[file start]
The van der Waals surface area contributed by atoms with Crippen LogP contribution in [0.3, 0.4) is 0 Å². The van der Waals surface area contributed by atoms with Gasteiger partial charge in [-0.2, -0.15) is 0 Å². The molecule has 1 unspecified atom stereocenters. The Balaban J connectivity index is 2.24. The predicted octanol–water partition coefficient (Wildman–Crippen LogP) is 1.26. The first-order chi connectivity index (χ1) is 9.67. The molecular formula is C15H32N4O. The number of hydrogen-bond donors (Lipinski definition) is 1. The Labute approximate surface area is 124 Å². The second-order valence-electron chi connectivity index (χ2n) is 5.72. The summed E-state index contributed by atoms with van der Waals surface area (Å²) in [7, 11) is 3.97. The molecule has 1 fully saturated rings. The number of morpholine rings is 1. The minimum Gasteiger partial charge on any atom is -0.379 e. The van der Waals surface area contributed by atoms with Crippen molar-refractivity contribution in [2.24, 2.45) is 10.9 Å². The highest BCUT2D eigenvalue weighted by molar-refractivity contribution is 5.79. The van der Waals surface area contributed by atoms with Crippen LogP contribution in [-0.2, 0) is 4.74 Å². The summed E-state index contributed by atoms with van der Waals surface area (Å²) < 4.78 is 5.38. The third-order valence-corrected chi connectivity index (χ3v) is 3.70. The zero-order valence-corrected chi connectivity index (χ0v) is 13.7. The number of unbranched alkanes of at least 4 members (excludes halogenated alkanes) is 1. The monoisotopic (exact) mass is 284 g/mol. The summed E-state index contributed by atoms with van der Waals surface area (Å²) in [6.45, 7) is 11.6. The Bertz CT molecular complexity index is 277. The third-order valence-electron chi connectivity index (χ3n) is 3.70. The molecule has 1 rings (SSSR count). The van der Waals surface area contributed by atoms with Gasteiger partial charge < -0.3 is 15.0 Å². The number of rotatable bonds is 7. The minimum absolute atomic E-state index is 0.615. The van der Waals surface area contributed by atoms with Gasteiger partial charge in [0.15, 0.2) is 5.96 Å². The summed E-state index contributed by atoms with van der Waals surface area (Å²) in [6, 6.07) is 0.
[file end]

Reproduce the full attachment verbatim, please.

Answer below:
The van der Waals surface area contributed by atoms with Crippen LogP contribution in [0.3, 0.4) is 0 Å². The van der Waals surface area contributed by atoms with Gasteiger partial charge in [-0.2, -0.15) is 0 Å². The molecule has 1 unspecified atom stereocenters. The Balaban J connectivity index is 2.24. The predicted octanol–water partition coefficient (Wildman–Crippen LogP) is 1.26. The first-order chi connectivity index (χ1) is 9.67. The molecular formula is C15H32N4O. The number of hydrogen-bond donors (Lipinski definition) is 1. The Labute approximate surface area is 124 Å². The second-order valence-electron chi connectivity index (χ2n) is 5.72. The summed E-state index contributed by atoms with van der Waals surface area (Å²) in [7, 11) is 3.97. The molecule has 1 fully saturated rings. The number of morpholine rings is 1. The minimum Gasteiger partial charge on any atom is -0.379 e. The van der Waals surface area contributed by atoms with Crippen molar-refractivity contribution in [2.24, 2.45) is 10.9 Å². The highest BCUT2D eigenvalue weighted by molar-refractivity contribution is 5.79. The van der Waals surface area contributed by atoms with Crippen LogP contribution in [-0.2, 0) is 4.74 Å². The summed E-state index contributed by atoms with van der Waals surface area (Å²) < 4.78 is 5.38. The third-order valence-corrected chi connectivity index (χ3v) is 3.70. The zero-order valence-corrected chi connectivity index (χ0v) is 13.7. The number of unbranched alkanes of at least 4 members (excludes halogenated alkanes) is 1. The monoisotopic (exact) mass is 284 g/mol. The summed E-state index contributed by atoms with van der Waals surface area (Å²) in [6.45, 7) is 11.6. The Bertz CT molecular complexity index is 277. The third-order valence-electron chi connectivity index (χ3n) is 3.70. The molecule has 1 rings (SSSR count). The van der Waals surface area contributed by atoms with Gasteiger partial charge < -0.3 is 15.0 Å². The number of rotatable bonds is 7. The minimum absolute atomic E-state index is 0.615. The van der Waals surface area contributed by atoms with Gasteiger partial charge in [0.15, 0.2) is 5.96 Å². The summed E-state index contributed by atoms with van der Waals surface area (Å²) in [6, 6.07) is 0.